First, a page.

The core of a musician's web presence should be your own website that functions as a homebase of operations for news, content development and ecommerce that fuels your social media activities around the web. So why would you need single page sites like About.me, Flavors.me and Onesheet that aggregate social media content and link out to such accounts? I think of it as an "extended web presence" that ultimately leads back to your homebase.
Various forms of "digital business cards," "social media splash pages" and other microsites have come and gone over the last decade. Such sites that freely allow you to post links and sometimes content from other sites are a great tool to extend your web presence for purposes of discovery and, ideally, to support SEO activities, especially for your core website.
It's a "love 'em and leave 'em" game and spending a lot of time on such a project needlessly takes time and attention away from all the other stuff you need to be prioritizing. If such an approach doesn't strike you as needlessly callous, here are three sites with free options that are worth including in your extended web presence. Signing up also keeps your band's name under your control.
About.me is the simplest of these three sites with the option of posting an image, a bio and links to your other web outposts. Currently About.me is offering free business cards with a QR code and About.me address for the cost of shipping.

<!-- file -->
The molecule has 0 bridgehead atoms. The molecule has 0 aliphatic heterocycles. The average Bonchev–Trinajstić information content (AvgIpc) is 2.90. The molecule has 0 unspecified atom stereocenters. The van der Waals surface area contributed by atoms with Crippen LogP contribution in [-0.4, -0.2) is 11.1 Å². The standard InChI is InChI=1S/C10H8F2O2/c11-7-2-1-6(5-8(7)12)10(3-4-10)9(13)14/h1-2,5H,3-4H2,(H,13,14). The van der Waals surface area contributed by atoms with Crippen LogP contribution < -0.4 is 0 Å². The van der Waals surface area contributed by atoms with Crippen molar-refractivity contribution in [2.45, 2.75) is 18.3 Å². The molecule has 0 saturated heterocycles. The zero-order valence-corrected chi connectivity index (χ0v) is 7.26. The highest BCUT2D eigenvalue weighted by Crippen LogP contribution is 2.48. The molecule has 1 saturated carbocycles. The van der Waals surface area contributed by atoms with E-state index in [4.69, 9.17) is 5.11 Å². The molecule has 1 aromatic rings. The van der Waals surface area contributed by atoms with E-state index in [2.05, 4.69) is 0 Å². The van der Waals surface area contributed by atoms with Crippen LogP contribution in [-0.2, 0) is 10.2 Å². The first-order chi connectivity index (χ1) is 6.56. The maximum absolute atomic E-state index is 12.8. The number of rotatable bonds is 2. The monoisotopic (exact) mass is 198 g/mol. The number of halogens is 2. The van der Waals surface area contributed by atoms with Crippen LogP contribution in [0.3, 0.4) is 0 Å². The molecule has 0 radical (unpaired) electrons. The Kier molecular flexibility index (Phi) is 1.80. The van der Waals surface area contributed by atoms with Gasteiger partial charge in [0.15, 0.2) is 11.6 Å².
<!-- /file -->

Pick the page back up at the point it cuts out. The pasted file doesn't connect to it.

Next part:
Flavors.me is a more complex offering that doesn't just link out to social media but gathers content from such sites on your page. The design options are pretty nice and they've recently added such features as "social streams" signalling a move towards become a social network of their own.
Though you want to be careful about adding more social networking activity, such a feature can mean that your content gets a wider reach for discovery.
Hypebot sponsor Onesheet has received previous coverage here but deserves a mention as a band-focused service. Because of that focus, Onesheet draws content from many services that bands use and so is particularly useful for music marketing.
When you set up one of these microsites, it's a good idea to announce it on your main site's blog as well as linking to it from other sites as appropriate to give it an intial boost. The ideal is to then leave it alone except when updates are needed. However, occasional checkins are a good idea to make sure the service is functioning and the site hasn't been hacked.
It's also worth periodically checking whatever stats are offered and to keep an eye on your main site's stats to see if the microsite is getting or sending significant amounts of traffic. If so, then that microsite is worth giving more attention on your main site and on other outposts that make up your extended web presence. At that point consider an upgrade to a premium version if available and cost-effective.
Note: Thumbnail web pic via Kapungo aka Tom Rolfe.
Hypebot contributor Clyde Smith maintains his freelance writing hub at Flux Research and blogs at All World Dance and This Business of Blogging. To suggest topics for Hypebot, contact: clyde(at)fluxresearch(dot)com.